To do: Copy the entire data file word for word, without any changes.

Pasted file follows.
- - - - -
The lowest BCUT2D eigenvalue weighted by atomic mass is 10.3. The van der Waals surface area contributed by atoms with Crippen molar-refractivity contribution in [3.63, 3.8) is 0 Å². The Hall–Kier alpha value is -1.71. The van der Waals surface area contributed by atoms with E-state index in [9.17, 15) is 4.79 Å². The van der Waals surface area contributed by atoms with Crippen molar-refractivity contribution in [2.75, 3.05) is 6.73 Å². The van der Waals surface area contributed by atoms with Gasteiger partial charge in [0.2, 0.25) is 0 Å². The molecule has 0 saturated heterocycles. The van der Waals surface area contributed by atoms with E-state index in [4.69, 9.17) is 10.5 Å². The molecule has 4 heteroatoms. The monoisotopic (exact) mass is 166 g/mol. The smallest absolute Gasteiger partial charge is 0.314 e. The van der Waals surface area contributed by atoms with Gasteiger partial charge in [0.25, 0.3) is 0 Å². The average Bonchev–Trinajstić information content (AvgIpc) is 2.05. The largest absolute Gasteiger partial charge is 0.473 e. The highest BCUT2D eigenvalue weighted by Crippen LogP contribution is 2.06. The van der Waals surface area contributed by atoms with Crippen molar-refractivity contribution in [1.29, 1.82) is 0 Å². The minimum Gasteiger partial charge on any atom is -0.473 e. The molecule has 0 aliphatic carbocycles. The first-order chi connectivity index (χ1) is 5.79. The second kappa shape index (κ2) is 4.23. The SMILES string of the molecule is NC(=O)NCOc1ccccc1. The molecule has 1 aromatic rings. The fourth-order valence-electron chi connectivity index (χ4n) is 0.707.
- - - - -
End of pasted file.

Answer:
The lowest BCUT2D eigenvalue weighted by atomic mass is 10.3. The van der Waals surface area contributed by atoms with Crippen molar-refractivity contribution in [3.63, 3.8) is 0 Å². The Hall–Kier alpha value is -1.71. The van der Waals surface area contributed by atoms with E-state index in [9.17, 15) is 4.79 Å². The van der Waals surface area contributed by atoms with Crippen molar-refractivity contribution in [2.75, 3.05) is 6.73 Å². The van der Waals surface area contributed by atoms with Gasteiger partial charge in [0.2, 0.25) is 0 Å². The molecule has 0 saturated heterocycles. The van der Waals surface area contributed by atoms with E-state index in [4.69, 9.17) is 10.5 Å². The molecule has 4 heteroatoms. The monoisotopic (exact) mass is 166 g/mol. The smallest absolute Gasteiger partial charge is 0.314 e. The van der Waals surface area contributed by atoms with Gasteiger partial charge in [0.25, 0.3) is 0 Å². The average Bonchev–Trinajstić information content (AvgIpc) is 2.05. The largest absolute Gasteiger partial charge is 0.473 e. The highest BCUT2D eigenvalue weighted by Crippen LogP contribution is 2.06. The van der Waals surface area contributed by atoms with Crippen molar-refractivity contribution in [1.29, 1.82) is 0 Å². The minimum Gasteiger partial charge on any atom is -0.473 e. The molecule has 0 aliphatic carbocycles. The first-order chi connectivity index (χ1) is 5.79. The second kappa shape index (κ2) is 4.23. The SMILES string of the molecule is NC(=O)NCOc1ccccc1. The molecule has 1 aromatic rings. The fourth-order valence-electron chi connectivity index (χ4n) is 0.707.